For a young kid, wrestling was very exciting.  It was classic good versus bad. I remember witnessing brutal battles among the likes of Sputnik Monroe, The Mighty Yankee, Jackie Fargo, Spider Galento, The Von Brauner brothers, Joe Scarpa, Cowboy Lester Welch, and others.  But everyone’s hero was Billy Wicks.

Billy Wicks was a young, handsome, golden-haired guy from Minnesota who took up wrestling at an early age to overcome the effects of polio. We all loved to watch his ongoing feud with Sputnik Monroe.  It was like watching Batman grappling with The Joker, and I loved every minute.

I also remember seeing Wicks wrestle Gorgeous George, and the time he answered the question, “Who’s tougher? A boxer or a wrestler?,” when he forced former World Heavyweight Champ, Jersey Joe Wolcot into submission.

So it was to my delight when my mother said she worked with a lady who knew Billy Wicks, and how would I like to meet him?

The next Monday night, after the last match, my father took me backstage.  There stood Billy, bigger than life with a big grin on his face.  He offered me his hand and said “Hi Eddie,” put his arm around me an introduced me to some of the wrestlers as “my friend.” I was stunned speechless and about to pee in my pants.

I went home that night with a stack of autographed photos and the anticipation of telling everyone at school about my incredible experience.

A few weeks later, my mother had another surprise: Billy Wicks was coming to dinner at our house.  “Holy shit,” I said under my breath.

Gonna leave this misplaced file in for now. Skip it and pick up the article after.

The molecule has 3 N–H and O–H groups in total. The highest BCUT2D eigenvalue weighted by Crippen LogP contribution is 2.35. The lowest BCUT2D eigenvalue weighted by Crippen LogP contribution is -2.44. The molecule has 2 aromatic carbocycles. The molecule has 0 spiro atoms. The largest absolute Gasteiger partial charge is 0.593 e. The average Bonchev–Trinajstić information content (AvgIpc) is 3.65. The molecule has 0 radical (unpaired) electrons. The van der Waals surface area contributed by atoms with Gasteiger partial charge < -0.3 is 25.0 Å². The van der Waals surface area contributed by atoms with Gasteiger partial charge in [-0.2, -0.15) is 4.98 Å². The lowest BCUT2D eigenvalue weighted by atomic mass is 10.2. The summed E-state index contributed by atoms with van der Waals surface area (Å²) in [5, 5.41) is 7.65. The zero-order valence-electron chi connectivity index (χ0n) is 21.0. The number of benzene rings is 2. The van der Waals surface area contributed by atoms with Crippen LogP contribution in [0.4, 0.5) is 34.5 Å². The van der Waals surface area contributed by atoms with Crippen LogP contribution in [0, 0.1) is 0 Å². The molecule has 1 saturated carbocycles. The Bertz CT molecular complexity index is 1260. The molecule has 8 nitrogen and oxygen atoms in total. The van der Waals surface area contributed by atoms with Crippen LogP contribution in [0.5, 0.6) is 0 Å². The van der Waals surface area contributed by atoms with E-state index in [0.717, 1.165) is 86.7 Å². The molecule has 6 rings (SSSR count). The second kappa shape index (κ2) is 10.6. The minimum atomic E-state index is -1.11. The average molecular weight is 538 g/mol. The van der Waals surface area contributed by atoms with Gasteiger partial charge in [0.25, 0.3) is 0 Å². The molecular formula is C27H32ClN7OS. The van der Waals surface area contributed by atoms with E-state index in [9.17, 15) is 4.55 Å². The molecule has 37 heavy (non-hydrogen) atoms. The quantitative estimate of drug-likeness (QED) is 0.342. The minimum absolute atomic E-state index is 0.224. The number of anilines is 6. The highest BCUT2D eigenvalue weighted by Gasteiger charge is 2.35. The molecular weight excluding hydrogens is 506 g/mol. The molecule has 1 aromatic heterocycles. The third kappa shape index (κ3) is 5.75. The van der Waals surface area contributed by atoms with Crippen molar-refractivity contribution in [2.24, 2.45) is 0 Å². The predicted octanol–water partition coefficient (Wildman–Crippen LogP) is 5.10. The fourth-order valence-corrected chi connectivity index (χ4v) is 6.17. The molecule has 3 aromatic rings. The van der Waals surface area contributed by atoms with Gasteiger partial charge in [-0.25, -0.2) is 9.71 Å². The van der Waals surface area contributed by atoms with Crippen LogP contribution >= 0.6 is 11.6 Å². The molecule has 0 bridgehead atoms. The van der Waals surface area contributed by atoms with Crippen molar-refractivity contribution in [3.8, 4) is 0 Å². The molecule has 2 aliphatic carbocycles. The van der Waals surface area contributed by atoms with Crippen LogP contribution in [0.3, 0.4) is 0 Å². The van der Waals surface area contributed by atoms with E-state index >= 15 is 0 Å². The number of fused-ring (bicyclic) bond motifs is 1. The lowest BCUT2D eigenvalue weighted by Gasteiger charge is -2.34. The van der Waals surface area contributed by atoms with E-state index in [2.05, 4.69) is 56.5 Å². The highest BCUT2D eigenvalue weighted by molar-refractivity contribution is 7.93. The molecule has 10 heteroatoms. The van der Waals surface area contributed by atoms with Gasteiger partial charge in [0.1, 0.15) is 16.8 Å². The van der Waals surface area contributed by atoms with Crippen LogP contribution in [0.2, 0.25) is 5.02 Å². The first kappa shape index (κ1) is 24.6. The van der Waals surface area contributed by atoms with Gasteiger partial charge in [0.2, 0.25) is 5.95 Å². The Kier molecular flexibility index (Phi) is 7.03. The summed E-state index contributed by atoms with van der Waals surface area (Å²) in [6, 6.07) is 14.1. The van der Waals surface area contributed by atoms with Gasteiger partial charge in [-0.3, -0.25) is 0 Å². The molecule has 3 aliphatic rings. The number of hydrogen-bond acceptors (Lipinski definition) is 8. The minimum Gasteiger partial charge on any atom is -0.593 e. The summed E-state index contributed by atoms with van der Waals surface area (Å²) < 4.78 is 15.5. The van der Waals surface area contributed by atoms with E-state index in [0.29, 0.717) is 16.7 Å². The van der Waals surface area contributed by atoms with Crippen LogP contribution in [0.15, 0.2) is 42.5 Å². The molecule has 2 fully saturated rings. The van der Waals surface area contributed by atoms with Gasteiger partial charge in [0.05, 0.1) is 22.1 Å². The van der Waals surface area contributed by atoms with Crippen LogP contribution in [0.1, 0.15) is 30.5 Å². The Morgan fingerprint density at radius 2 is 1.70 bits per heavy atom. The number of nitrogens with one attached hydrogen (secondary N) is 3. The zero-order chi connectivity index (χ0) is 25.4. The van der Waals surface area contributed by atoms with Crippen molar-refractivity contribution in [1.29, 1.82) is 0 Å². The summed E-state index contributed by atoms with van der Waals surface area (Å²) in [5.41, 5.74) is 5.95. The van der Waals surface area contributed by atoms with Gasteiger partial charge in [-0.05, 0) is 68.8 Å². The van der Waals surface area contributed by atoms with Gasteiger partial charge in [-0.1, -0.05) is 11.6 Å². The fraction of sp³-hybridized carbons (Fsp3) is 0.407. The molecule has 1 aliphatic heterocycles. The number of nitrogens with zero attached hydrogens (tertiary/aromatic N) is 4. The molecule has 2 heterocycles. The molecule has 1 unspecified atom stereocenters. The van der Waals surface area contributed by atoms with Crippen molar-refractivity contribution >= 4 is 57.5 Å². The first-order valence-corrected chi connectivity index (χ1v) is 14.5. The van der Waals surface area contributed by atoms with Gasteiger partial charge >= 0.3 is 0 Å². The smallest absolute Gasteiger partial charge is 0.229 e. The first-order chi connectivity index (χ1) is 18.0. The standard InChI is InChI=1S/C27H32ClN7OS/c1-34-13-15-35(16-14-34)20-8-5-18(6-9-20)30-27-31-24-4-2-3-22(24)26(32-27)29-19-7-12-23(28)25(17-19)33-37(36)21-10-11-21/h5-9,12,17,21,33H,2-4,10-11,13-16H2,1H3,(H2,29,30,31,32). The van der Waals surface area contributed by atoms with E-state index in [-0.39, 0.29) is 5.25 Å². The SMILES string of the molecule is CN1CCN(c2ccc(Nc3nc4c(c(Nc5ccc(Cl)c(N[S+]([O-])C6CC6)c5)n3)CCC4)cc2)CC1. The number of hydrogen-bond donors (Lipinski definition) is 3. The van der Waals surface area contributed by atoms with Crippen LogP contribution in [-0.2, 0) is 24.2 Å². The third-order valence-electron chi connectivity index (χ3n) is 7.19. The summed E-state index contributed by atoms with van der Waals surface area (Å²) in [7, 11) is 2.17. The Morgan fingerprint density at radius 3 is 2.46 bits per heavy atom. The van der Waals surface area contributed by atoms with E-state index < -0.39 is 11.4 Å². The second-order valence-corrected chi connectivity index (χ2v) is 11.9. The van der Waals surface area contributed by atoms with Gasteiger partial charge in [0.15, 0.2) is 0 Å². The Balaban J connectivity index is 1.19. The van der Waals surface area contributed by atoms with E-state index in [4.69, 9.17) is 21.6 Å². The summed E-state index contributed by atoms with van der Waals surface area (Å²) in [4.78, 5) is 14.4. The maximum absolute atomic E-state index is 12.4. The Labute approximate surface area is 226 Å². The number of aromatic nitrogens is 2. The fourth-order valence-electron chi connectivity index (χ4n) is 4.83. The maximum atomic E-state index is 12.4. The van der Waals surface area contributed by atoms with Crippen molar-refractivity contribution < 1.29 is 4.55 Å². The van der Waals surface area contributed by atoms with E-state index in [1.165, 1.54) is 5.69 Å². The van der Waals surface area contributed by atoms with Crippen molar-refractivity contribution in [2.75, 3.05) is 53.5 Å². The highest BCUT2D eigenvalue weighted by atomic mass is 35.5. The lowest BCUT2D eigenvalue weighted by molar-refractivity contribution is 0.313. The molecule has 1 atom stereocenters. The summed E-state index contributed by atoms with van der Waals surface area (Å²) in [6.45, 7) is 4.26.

Although we usually ate around 6:30, I took up my position on the front steps at 5 p.m. and waited.

Two of the neighborhood kids came by and asked what I was doing. “Waiting for Billy Wicks.  He’s coming to dinner,” I said.  “Yeah, sure,” one of them laughed as they walked off.

Around 6:00, he pulled into our driveway, got out, grinned and said, “Hey Eddie, what’s for dinner?”

It was the greatest night of my life. I sat next to Billy, and we all listened intently as he regaled us with tales of his magnificent prowess.

After dinner, I called the two neighborhood boys and convinced them to come over.  When they arrived they were completely at a loss for words.

Billy entertained us by showing us various wresting holds, using me to demonstrate.

At one point he wrapped his strong arms around my neck and said, “This is the famous sleeper hold.  Eddie, if you feel like you’re going to pass out, just tap my leg.”

I glanced over at my mother who was wringing her hands, then suddenly, everything went black.  As I woke up a few seconds later, Billy said, “You forgot to tap.”